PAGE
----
Sunday, October 19, 2014

A Pattern of Quackery and a Dead Teen

Nineteen-year-old Christina Goesswein, ("Patient A" in medical board documents) was almost 23 weeks pregnant when she went to the office of Dr. Hachamovitch on October 17, 1990, and the first part of the three-day abortion procedure was started that day. She was sent home and told to return the following day to have her cervix dilated even further for the abortion, which would take place on the 19th.

She came back on the 18th and had more laminaria inserted then returned home. That evening, her boyfriend called the doctor's office because Christina was having cramping. He was told to give her pain medicine.

Christina's boyfriend called again several hours later because he felt that she was running a fever, but Christina told Dr. Hachamovitch's employee who was taking call that evening that she was okay.

Early in the morning of the 19th, the boyfriend called the employee again because Christina was experiencing heavy bleeding, cramping and vomiting. Christina stated that she felt that she was in labor. The employee instructed Christina to go to Hachamovitch's office where she and the doctor would meet her.

They all met at the office some time between 3:00 and 4:00 a.m. After arriving at there, Christina lost control of her bowels. Hachamovitch then delivered her 24-week fetus in one piece.

Because Christina was not recovering as she should have, Dr. Hachamovitch decided to admit her to an area hospital, but before this could be done, Christina quit breathing and her heart stopped.

Somebody called 911 at about 4:20 a.m., and Dr. Hachamovitch began CPR. Christina was taken to a Bronx hospital where she was pronounced dead at 6:11 a.m. on October 19, due to an amniotic fluid embolism.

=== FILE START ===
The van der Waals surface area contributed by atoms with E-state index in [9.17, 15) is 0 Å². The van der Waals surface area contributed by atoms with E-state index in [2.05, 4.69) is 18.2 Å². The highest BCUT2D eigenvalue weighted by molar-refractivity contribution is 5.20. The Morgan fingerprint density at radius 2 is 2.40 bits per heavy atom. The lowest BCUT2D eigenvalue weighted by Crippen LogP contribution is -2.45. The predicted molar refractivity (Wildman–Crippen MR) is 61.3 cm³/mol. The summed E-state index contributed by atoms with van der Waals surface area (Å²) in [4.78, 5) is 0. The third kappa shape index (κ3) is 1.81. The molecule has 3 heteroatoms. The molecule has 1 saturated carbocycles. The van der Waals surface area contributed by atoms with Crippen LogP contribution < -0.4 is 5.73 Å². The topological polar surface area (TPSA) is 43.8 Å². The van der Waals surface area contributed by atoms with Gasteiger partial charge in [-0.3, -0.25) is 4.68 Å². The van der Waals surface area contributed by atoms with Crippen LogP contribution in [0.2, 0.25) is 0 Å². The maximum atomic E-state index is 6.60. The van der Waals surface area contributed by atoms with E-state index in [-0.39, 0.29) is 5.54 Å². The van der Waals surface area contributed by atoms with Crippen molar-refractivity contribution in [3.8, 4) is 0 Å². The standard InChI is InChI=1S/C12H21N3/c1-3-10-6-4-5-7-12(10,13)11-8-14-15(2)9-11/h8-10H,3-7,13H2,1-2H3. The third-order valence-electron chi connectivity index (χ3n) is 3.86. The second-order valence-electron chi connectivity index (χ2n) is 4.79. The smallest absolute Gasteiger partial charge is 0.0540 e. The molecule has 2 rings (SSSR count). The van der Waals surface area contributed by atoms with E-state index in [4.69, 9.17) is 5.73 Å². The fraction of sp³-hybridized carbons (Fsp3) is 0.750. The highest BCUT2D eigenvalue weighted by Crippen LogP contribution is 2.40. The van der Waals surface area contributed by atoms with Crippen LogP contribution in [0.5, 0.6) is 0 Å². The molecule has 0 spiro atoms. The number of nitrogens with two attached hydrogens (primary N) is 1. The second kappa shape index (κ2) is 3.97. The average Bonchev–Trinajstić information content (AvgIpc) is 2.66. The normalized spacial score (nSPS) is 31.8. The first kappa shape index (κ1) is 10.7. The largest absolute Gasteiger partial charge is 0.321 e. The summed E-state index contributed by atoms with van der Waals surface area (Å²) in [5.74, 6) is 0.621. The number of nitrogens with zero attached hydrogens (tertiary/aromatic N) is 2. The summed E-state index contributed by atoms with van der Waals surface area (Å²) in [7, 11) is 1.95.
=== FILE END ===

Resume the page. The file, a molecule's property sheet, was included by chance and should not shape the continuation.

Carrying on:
Hachamovitch's license was suspended over his false documentation regarding administration of oxygen, and the Christina's blood loss, as well as numerous serious failures in his treatment of Christina both during the abortion and after she showed signs of complications. Among the problems:

  • His record-keeping was dangerously inadequate.
  • He failed to ensure that Christina got immediate care when she was displaying life-threatening complications, instead arranging for her to travel and meet him at his practice.
    He continued with an abortion in an outpatient setting even after observing for himself how dangerous Christina's condition was.
  • He didn't have any qualified staff assisting with the risky task of anesthetizing his patient.
  • He failed to promptly notice that Christina had stopped breathing and failed to resuscitate her properly.
Christina wasn't the only patient to lose her life due to Hachamovitch's unwillingness or inability to manage his practice. Two other patients, Tanya Williamson in 1996 and Luz Rodriguez in 1986, had died of malpractice under his care. Three patients died after abortions in clinics he owned and managed elsewhere -- Lisa Bardsley and Lou Ann Herron in Arizona and Jammie Garcia in Texas.

Sources: New York State Board For Professional Medical Conduct No. 93-127; State Board of New York Statement of Charges September 16, 1992; "History of trouble at clinics," Arizona Republic, January 17, 1999; United States Court of Appeals for the Second Circuit Docket No. 97-9065; "Clinic head faces complaints," Arizona Republic July 15, 1998; U.S. Court of Appeals for the Second Circuit - 159 F.3d 687 (1998)

No comments: